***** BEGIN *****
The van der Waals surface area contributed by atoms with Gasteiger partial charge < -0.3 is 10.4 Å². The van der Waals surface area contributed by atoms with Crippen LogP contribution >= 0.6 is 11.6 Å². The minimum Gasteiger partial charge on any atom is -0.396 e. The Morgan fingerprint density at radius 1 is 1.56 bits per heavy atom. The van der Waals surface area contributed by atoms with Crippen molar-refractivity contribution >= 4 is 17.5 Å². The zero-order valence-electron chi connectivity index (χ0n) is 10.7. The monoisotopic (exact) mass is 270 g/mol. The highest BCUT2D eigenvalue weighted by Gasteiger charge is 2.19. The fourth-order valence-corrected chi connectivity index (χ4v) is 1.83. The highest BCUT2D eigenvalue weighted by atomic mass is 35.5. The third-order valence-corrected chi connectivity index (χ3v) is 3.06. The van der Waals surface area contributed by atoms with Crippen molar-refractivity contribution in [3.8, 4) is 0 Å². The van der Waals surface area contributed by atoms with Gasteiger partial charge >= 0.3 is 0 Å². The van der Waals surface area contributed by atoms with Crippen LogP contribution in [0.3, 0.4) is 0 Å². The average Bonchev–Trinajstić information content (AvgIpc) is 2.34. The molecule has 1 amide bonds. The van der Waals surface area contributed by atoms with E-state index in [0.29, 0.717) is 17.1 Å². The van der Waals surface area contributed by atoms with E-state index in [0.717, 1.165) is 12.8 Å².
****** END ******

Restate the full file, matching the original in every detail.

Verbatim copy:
The van der Waals surface area contributed by atoms with Gasteiger partial charge < -0.3 is 10.4 Å². The van der Waals surface area contributed by atoms with Crippen LogP contribution >= 0.6 is 11.6 Å². The minimum Gasteiger partial charge on any atom is -0.396 e. The Morgan fingerprint density at radius 1 is 1.56 bits per heavy atom. The van der Waals surface area contributed by atoms with Crippen molar-refractivity contribution >= 4 is 17.5 Å². The zero-order valence-electron chi connectivity index (χ0n) is 10.7. The monoisotopic (exact) mass is 270 g/mol. The highest BCUT2D eigenvalue weighted by Gasteiger charge is 2.19. The fourth-order valence-corrected chi connectivity index (χ4v) is 1.83. The highest BCUT2D eigenvalue weighted by atomic mass is 35.5. The third-order valence-corrected chi connectivity index (χ3v) is 3.06. The van der Waals surface area contributed by atoms with Crippen molar-refractivity contribution in [3.8, 4) is 0 Å². The van der Waals surface area contributed by atoms with Gasteiger partial charge >= 0.3 is 0 Å². The van der Waals surface area contributed by atoms with Crippen LogP contribution in [0.3, 0.4) is 0 Å². The average Bonchev–Trinajstić information content (AvgIpc) is 2.34. The molecule has 1 amide bonds. The van der Waals surface area contributed by atoms with E-state index in [0.29, 0.717) is 17.1 Å². The van der Waals surface area contributed by atoms with E-state index in [0.717, 1.165) is 12.8 Å².